The best part of this book isn't the fact that the Hulk (or "a" Hulk) takes on Doctor Doom. It's not the cameo from the Fantastic Four. The best part of this book isn't even the backup tale that features the Red and Green She-Hulks scrapping. No sir. The best part of this book is the amazingly stunning art by Paul Pelletier, Danny Miki, and Frank D'Armata. This issue is a visual spectacle thanks to that trio. Pelletier's extreme variance in character physiques makes him a natural for a book like "Incredible Hulk." The scene with the Fantastic Four, Banner, and Skaar in Central Park is a shining example of how to handle characters of varying build. As Franklin hands Skaar a hot dog that is huge in Franklin's hand, but miniscule in between the thumb and forefinger for a starving Skaar, Sue is digging into the pockets of her unstable molecule costume to pay the hot dog vendor. Detailed comic book storytelling at its best.
If this story weren't so deeply mired in the "Fall of Hulks" story, this would be a must have for all comics fans. As it is, this is one of the best issues of any "Hulk" title I've read in quite some time, thanks in part to the aforementioned visual effects trio and the solid writing of Greg Pak. Pak crams a lot into this book, never once forgetting that this is a title with the word "Hulk" featured prominently. Pak delivers Hulk in action -- more than one Hulk, as a matter of fact. Pak gives the reader a Bruce Banner who should be feared for his conniving mind moreso than his alter ego.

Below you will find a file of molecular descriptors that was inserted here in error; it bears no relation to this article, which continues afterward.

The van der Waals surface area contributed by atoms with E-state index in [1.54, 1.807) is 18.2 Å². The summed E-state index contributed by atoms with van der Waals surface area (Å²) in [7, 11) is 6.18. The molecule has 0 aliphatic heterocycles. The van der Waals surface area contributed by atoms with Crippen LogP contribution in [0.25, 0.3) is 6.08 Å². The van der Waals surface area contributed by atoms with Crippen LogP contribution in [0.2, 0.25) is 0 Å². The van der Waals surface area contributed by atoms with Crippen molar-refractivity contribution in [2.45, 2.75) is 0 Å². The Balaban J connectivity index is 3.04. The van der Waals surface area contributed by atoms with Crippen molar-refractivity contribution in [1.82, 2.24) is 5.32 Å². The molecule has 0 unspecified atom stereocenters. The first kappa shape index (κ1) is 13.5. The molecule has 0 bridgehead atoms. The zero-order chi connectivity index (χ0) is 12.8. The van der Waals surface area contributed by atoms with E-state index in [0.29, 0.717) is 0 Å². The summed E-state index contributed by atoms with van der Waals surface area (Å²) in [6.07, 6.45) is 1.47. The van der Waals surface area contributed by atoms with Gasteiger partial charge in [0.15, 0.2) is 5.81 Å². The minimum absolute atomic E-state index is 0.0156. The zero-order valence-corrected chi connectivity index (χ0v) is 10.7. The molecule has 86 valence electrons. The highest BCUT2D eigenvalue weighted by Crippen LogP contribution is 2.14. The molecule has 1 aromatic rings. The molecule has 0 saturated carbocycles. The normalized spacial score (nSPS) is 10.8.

The end result propels the story (and mingling subplots) forward. Nothing is resolved in this issue, but it doesn't waste time standing still. A new subplot is dangled in front of Bruce Banner that fuels his fire and gives him new purpose. That subplot, however, threatens to tear down everything that Banner has worked so hard to establish to this point.
The backup story between the two She-Hulks appears to be a critical tale that seems almost buried at the back of this issue. It makes for a nice change of pace from the previews and reprints Marvel has employed as filler of late, but it seems as though it should have been more prominent, considering the condition one of the ladies is left in at the end of the story.
I haven't even touched upon the deviousness of the Leader, who is also prominently factored into the gist of this story. Pak's and Pelletier's contributions to the "Fall of the Hulks" storyline begins with a bang, and promises to offer a great deal more in months to come. Pelletier reeled me in to reading this issue, the rest of the creative team has guaranteed I'll be back for more.